In which Anna goes shopping, and knits.

I got to go to the yarn shop today!

I got a lovely bundle of Romney roving – 6 oz. I love the color on this. Also some more wool wash.

Romney Roving

A copy of the current Vogue Knitting, and a book I’ve been wanting for a while – Montse Stanley’s Knitter’s Handbook.
New Books

And I’ve been working on Kelly’s wedding shawl, my Ravelympics project. I’ve completed the first 19 rows, and all the single bead rows. Next up – triple bead rows. I have 276 stitches on the needles, up from 60 cast on, and 36/504 pearls.

Ravelympics Day 2.

In which Anna knits a sock, and buys books.

The local big box bookstore is having it’s end of January clearance sale right now, which is always a good opportunity to pick up books. We went Saturday evening, and here’s my haul:


My own copy of The Shipping News by Annie Proulx, so that I can stop paying to rent it from the library, two books by Jim Harrison ( they didn’t have the one I wanted though, Farmer), a nice hardback copy of The Mysterious Affair at Styles by Agatha Christie to replace my tattered paperback, and Knitting Without Tears by Elizabeth Zimmerman. That last one wasn’t on sale — but I ran into some friends from my Monday knit night by the knitting section, and and and….. how could it have ended otherwise?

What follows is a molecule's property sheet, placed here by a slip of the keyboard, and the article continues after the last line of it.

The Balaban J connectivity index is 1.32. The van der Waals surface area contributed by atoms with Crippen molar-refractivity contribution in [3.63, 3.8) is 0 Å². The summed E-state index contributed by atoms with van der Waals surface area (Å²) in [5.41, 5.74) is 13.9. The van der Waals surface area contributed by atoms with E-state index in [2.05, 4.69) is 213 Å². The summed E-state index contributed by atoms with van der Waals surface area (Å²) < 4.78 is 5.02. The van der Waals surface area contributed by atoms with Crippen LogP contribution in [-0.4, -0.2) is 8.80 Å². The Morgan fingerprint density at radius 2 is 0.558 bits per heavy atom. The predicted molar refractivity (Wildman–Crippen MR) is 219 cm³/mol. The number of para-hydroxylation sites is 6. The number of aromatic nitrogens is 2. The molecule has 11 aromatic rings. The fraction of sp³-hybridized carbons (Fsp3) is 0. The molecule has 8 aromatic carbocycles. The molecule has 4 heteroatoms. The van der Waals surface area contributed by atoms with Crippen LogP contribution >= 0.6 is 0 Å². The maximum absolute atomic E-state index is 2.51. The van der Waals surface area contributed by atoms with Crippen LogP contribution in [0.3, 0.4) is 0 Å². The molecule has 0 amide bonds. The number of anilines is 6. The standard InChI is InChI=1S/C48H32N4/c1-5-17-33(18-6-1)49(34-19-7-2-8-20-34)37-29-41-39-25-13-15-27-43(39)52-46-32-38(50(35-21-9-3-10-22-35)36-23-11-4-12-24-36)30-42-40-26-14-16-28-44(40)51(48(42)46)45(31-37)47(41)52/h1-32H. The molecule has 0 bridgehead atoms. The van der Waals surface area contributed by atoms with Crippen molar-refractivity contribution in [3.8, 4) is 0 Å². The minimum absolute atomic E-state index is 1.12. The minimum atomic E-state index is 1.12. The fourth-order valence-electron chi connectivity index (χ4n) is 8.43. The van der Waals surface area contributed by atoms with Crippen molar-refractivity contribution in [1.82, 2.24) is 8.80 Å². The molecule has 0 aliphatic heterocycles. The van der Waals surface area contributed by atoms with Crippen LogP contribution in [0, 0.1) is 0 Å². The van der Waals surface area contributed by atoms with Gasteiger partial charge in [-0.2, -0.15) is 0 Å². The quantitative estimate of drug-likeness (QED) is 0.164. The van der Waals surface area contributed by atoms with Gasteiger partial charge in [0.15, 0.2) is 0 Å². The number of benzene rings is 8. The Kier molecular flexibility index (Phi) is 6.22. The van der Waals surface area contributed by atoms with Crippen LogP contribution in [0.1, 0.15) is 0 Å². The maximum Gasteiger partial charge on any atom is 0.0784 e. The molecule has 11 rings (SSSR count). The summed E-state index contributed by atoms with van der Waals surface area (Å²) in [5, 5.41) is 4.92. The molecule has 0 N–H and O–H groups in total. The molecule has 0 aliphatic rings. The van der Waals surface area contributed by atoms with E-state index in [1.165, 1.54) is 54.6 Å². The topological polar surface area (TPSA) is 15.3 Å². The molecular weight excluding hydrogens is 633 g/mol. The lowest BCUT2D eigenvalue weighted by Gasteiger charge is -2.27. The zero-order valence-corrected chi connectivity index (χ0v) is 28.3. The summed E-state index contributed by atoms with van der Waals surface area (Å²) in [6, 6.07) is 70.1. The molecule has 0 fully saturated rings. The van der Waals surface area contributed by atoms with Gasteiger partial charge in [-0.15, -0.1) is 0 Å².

Oh, and that one on the bottom? Not a book – chocolate. I thought it was filled chocolates, but it turned out to be a presentation box of little individually wrapped solid chocolate wafers. Very yummy – and definitely moderation friendly.

Here is my Dublin Bay sock (opens the PDF) in progress:

Dublin Bay in Tea&Cream

This is being knit in that gorgeous Tea & Cream yarn that I got from the Loopy Ewe, on size 1 needles. Melanie and I are knitting this together, and I am quite enjoying it – the lace pattern is simple and charming, and vaguely familiar. It’s almost identical to the turkish stitch that I make my string bags with. I’m pretty happy with how fast it knits – and how easy it is to pick up the pattern when I’ve had to rip it back. Some lace you just can’t rip back, but this one is easy to read.

Madeline L’Engle: 1918-2007